The Maarif Schools, which launched their operations in the East African country of Somalia on 21 November 2016, offers scholarships to children, who cannot learn due to the insufficiency of the nation’s education infrastructure, and helps them complete their education in the best way possible. In Mogadishu, where education is provided almost exclusively by private institutions, many parents –except politicians, business people and bureaucrats– can afford to send their children to school. The city is surrounded by makeshift camps, where Somalians moved after fleeing draught and violent conflict, and those born in those households have almost no hope for the future.
Considered the country’s most successful institution, the Somalia Maarif Schools operate 3 campuses in Mogadishu and Hargeisa, providing education to 1200 students.
The 9-year-old Yakup Abdinur Abshir, who tries to survive in one of Mogadishu’s tin houses with his 12 siblings, is one of bright and hardworking students, who were able to receive a scholarship from the Foundation. Yakup, who began to receive a scholarship in the first grade and has recently qualified to start the third grade, dreams of becoming a teacher and passing on the care and compassion, which he received, to the next generation. Describing his joy over being admitted into the school, Yakup told us about received 92 out of 100 points overall by learning all the classes by heart, as he forgot to ask for textbooks because he was shy. Recalling that he was surprised by the atmosphere at the school and felt happy, Yakup added that he loves his teachers. Yakup, who also trains to become a hafez, or memorizer of Qur’an at the camp, where he stays with his peers, is among the school’s most successful and hardworking students.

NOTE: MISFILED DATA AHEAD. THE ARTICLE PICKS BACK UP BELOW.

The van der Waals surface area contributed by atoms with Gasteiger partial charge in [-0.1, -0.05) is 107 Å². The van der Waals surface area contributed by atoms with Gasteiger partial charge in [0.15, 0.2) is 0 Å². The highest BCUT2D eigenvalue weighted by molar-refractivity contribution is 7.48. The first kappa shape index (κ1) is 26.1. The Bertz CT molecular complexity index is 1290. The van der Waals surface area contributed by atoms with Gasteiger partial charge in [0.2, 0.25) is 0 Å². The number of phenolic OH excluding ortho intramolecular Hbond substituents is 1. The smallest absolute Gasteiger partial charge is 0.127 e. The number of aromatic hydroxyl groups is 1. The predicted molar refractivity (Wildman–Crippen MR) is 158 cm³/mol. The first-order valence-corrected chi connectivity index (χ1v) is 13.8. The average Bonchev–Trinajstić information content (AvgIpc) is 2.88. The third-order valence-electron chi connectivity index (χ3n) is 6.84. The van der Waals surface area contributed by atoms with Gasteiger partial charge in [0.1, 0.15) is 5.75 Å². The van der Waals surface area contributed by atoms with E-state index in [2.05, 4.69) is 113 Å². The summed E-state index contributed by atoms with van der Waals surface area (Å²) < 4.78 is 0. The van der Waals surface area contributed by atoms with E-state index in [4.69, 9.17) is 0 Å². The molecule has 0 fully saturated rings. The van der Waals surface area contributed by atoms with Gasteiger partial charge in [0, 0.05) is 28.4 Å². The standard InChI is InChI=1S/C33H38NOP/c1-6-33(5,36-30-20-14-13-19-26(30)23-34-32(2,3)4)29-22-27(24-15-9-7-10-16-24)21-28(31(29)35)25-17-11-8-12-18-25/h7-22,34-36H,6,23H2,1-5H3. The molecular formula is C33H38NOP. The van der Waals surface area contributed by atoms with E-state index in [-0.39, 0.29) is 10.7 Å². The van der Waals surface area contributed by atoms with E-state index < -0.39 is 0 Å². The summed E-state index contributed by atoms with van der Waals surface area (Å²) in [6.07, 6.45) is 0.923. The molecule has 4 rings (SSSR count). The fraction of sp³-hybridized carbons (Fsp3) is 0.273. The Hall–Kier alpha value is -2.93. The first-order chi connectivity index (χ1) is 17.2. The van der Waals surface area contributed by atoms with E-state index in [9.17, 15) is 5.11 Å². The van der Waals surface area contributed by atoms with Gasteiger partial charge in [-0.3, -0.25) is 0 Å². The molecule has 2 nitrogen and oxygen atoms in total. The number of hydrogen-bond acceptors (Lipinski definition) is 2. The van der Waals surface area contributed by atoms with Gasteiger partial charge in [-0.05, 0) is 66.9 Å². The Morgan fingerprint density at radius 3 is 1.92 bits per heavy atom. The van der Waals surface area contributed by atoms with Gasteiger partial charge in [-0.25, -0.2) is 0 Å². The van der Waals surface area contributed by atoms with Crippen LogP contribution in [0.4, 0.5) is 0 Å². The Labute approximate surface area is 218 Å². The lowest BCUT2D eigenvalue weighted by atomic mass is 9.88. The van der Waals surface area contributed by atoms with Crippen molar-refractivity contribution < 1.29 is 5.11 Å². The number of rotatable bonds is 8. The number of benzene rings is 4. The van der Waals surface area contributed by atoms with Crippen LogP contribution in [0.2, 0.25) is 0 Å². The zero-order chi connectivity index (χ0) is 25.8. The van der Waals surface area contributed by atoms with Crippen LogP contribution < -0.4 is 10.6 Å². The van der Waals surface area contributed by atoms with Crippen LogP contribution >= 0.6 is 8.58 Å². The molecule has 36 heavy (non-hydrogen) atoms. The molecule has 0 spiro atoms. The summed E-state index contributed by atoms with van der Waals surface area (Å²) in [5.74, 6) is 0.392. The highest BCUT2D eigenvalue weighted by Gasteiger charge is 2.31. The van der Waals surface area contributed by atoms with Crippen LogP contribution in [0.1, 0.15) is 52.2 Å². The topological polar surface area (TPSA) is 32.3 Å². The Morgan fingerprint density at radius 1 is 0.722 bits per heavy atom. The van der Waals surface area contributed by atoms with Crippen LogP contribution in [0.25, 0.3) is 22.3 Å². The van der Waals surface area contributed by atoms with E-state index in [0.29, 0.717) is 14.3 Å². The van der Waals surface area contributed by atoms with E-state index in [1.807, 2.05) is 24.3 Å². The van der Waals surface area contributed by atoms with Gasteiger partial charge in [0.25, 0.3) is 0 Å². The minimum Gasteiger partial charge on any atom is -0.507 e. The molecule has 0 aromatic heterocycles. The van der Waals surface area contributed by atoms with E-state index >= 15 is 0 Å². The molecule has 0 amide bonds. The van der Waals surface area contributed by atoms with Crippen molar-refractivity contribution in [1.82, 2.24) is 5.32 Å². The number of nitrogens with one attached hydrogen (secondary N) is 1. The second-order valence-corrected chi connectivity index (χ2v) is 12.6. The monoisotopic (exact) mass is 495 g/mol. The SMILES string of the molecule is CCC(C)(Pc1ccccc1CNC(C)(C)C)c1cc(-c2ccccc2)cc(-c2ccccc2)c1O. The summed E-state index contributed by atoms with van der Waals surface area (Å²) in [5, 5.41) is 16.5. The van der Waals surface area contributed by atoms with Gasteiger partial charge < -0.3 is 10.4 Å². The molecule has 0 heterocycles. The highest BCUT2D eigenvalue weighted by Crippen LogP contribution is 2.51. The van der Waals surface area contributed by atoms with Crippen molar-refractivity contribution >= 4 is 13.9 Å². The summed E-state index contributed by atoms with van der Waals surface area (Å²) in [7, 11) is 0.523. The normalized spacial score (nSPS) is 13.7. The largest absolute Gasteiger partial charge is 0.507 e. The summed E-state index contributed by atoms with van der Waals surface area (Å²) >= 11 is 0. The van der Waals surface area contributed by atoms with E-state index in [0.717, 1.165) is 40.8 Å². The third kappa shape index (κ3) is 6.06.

Ihsan Cerrah, the Turkish Maarif Foundation’s country representative in Somalia, said that the schools had great symbolic significance, as they were the first schools to be taken over from the Fetullah Terrorist Organization (FETÖ). Reporting that the schools provide education from the kindergarten to the high school levels, he added that the Foundation was carrying out a feasability study in two locations, alongside Mogadishu and Hargeisa, to start teaching there. Cerrah, who noted that the Maarif Schools were considered the country’s most successful institution, said that the country curriculum was developed two years ago and the education sector was dominated by private institutions. Stressing that their students’ admission rate into overseas institutions remained one of the best criteria for measuring their performance, he noted that 98 percent of the Maarif students had been accepted by Turkish universities.
Cerrah, who recalled that language was one of the most important factors for the development of bilateral relations, made the following remarks: “It would not be wrong to say that there is more interest in the Turkish language in Somalia than any other country. There is serious demand for Turkish speakers in politics, trade and diplomacy. We need to contribute to that. The further development of bilateral relations shall be rooted in language as a key factor.”
Reporting that they were working hard to ensure that Turkish is offered as an elective course in all schools, Cerrah noted that foreign schools were reluctant to open campuses within city limits due to security concerns.
The Somalia Maarif Schools achieved 100% success in national examinations, which the country began to hold recently for high school graduates.